Which rail goes to what? (In a four 12V rail PSU)
I was wondering what hardware goes on each rail in a power supply with four 12 volt rails? All I know is that the processor gets it's own rail, I believe. Thanks.
I'm looking at a Thermaltake W0116RU 750 Watt Power Supply.
Here is a review from www.hardwaresecrets.com . There is really only one +12 volt rail.
What immediately caught our eye were the four separated +12 V lines listed on the label (see Figure 20). As it happens to all high-power units nowadays, Thermaltake uses a “virtual rail” concept, where they label their power supplies as having separated +12 V rails but inside the unit they are all connected together to a single +12 V rail on the power supply printed circuit board. Unfortunately all manufacturers seem to be doing like this to match the ATX12V 2.x and EPS12V specifications, which require the power supply to have separated +12V rails.
From page 5.
i believe the way he described it : all of the rails in that particular item are connected together inside of the psu, and all lines go into the common load center. they will actually be combined into say 20Ax4 would be 80 amps to draw from wherever it is needed, technically opening the door for overloading anywhere you want as well. There is no independent throttle on some power supplies that says this wire only gets 20.
totakeke said:I understand how multiple rails actually work, that they really are only one rail, but I was wondering which rails go to which pieces of hardware? For example, which rail goes to the CPU, which rail goes to hard drives, etc.
Seperate out your usages such that each rail uses no more than 18A, as that is the current-limited amount provided to each rail. (or get a pcp&c monster, with no current limiting on any rails. Useful for minor arc welding....)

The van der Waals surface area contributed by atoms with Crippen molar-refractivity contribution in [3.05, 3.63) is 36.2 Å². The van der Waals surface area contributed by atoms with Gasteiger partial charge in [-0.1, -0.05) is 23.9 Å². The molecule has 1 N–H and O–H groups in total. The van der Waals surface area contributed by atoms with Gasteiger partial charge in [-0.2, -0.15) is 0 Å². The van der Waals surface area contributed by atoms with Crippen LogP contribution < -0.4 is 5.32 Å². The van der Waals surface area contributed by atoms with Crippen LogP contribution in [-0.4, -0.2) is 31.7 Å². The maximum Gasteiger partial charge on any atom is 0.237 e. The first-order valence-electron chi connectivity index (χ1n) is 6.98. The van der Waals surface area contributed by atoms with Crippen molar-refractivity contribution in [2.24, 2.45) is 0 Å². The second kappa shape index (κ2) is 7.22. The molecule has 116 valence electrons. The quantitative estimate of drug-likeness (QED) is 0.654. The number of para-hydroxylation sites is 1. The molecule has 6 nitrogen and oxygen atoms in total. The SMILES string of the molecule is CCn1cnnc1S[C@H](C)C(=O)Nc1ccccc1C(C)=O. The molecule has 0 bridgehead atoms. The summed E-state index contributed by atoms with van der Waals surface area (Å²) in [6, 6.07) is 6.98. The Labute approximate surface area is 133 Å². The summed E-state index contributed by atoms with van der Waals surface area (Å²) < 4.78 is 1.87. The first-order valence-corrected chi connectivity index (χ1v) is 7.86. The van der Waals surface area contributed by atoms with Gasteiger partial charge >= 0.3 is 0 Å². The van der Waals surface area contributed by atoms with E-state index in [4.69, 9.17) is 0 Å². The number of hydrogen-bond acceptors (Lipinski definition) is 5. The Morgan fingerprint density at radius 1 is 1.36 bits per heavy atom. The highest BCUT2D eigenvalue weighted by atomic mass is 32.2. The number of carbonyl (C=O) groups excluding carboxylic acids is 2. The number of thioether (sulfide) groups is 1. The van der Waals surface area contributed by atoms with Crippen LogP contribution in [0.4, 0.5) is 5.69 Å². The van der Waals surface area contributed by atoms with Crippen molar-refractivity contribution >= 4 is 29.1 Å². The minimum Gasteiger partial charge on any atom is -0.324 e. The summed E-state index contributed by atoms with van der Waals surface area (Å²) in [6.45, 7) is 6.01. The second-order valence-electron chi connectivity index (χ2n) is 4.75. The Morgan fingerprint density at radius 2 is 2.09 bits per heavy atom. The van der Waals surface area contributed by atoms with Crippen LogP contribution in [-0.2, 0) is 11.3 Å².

Hmm.... Does a CPU actually use 12 VDC?
"Does a CPU actually use 12 VDC?"
no directly , around cpu socket have few dc regulatora, it generate the different dc voltage for cpu, it needs multi regulator since cpu required the high current, I remember abit motherboard has the option to monitor the current draw, it top out 120 A total when cpu is loading.
pc power and coiling use one rail only design.
I have the same PSU.
My understanding (mostly from a JonnyGuru review of this PSU) is that they are 4 'virtual' rails, but each has OCP limiting the draw to 18Amps max on each (though together the max draw is 60A).
As for how they are split up, one rail does go to cpu (per ATX12V spec), one is for main board supply (which has an optional pcie off it), another is for the two 6pin pcie connectors (not the pcie or pci slots, but the modular connectors on the supply), and the last is for the molex and sata connectors
(this PSU doesn't have the molex on the same rail as the main power - again, assuming I read and understood the Jonnyguru review properly).
There are specific cables for specific devices. Use the proper cable to each device. The cables each have different plugs so it should be impossible to use the wrong cable. Where there are multiple options, it does not make any difference since there is really only one rail or source of power.
Not to complete things to much, since it appears totakeke was looking for a simpler answer,
but I think it does matter a bit as to what goes on each rail - depending on whats in your system.
Its true there are all off the same source, but each virutal rail is limited to 18A. If everything is running off molex and/or sata, then all your perheripals are running off the same rail. Your limited to 18A. Most likely more then enough - but if you have an old sys like me and your video card has extra molex connectors on it too - well, then you might want to do what I did and get molex to pcie adaptors so that you can use the 18A on the pcie rails and not have everything on that one limited virtual rail.
It really depends on your system build/components.
-- but I do agree that the connector themselves are all pretty full proof; you won't be able to hook a pcie to a molex, etc.
Just a minor clarification. The +12 V Rail that goes to the MB provides power to MB circutry, And to PCI/PCI(e) slots. Primary (Majority) current draw being the GPU. Power for the CPU is primarily derived from the 3.3V Rail.
Reason is the CPU voltage is Approx 1 V -> 2 V. The on board regulaters have to "Drop" the difference. With a 3.3 V source and a CPU E of 1.2 V the regulaterd will have a 2.1 V drop (Loss = E x I).
To drop the +12 to 1 or 2 Volt, the Regulater would have to Disipate 11 to 12V X I.
Editted - In refernce to the +12 V rails
The Only real requirement- is to limit the current to less than the Max per Rail, If posible a balanced (Not Req) is best.
Note - For this PS, While each rail is rated at 18A, You can not draw that at the same time (4 x 18 = 76 A, But max total is only 60A) Don't worry - don't think you be pulling 60 amps on +12V rails.